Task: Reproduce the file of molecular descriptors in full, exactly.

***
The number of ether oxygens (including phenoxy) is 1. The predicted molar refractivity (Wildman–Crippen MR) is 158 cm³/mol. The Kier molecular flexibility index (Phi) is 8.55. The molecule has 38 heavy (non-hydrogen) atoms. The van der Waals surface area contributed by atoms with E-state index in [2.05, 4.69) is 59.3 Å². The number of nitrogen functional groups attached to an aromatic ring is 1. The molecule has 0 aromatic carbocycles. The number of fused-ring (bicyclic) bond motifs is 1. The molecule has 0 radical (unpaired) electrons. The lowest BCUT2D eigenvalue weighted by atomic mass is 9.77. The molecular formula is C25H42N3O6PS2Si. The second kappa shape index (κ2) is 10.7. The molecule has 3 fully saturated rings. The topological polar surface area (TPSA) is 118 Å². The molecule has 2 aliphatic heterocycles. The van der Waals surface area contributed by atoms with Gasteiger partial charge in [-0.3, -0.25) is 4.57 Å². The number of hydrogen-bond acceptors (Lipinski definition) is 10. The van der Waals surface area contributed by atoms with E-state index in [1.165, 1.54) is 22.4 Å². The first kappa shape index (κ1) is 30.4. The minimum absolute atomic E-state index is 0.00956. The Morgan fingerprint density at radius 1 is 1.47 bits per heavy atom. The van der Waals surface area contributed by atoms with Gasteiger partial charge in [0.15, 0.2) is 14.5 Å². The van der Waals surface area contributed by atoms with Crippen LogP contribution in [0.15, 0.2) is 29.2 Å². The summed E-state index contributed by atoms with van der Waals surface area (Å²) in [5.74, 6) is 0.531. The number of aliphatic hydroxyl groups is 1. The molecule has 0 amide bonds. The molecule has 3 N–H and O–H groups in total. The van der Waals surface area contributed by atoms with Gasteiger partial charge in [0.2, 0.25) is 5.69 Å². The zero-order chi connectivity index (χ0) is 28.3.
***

The number of ether oxygens (including phenoxy) is 1. The predicted molar refractivity (Wildman–Crippen MR) is 158 cm³/mol. The Kier molecular flexibility index (Phi) is 8.55. The molecule has 38 heavy (non-hydrogen) atoms. The van der Waals surface area contributed by atoms with E-state index in [2.05, 4.69) is 59.3 Å². The number of nitrogen functional groups attached to an aromatic ring is 1. The molecule has 0 aromatic carbocycles. The number of fused-ring (bicyclic) bond motifs is 1. The molecule has 0 radical (unpaired) electrons. The lowest BCUT2D eigenvalue weighted by atomic mass is 9.77. The molecular formula is C25H42N3O6PS2Si. The second kappa shape index (κ2) is 10.7. The molecule has 3 fully saturated rings. The topological polar surface area (TPSA) is 118 Å². The molecule has 2 aliphatic heterocycles. The van der Waals surface area contributed by atoms with Gasteiger partial charge in [-0.3, -0.25) is 4.57 Å². The number of hydrogen-bond acceptors (Lipinski definition) is 10. The van der Waals surface area contributed by atoms with E-state index in [1.165, 1.54) is 22.4 Å². The first kappa shape index (κ1) is 30.4. The minimum absolute atomic E-state index is 0.00956. The Morgan fingerprint density at radius 1 is 1.47 bits per heavy atom. The van der Waals surface area contributed by atoms with Gasteiger partial charge in [0.15, 0.2) is 14.5 Å². The van der Waals surface area contributed by atoms with Crippen LogP contribution in [0.15, 0.2) is 29.2 Å². The summed E-state index contributed by atoms with van der Waals surface area (Å²) in [5.74, 6) is 0.531. The number of aliphatic hydroxyl groups is 1. The molecule has 0 amide bonds. The molecule has 3 N–H and O–H groups in total. The van der Waals surface area contributed by atoms with Gasteiger partial charge in [0.2, 0.25) is 5.69 Å². The zero-order chi connectivity index (χ0) is 28.3.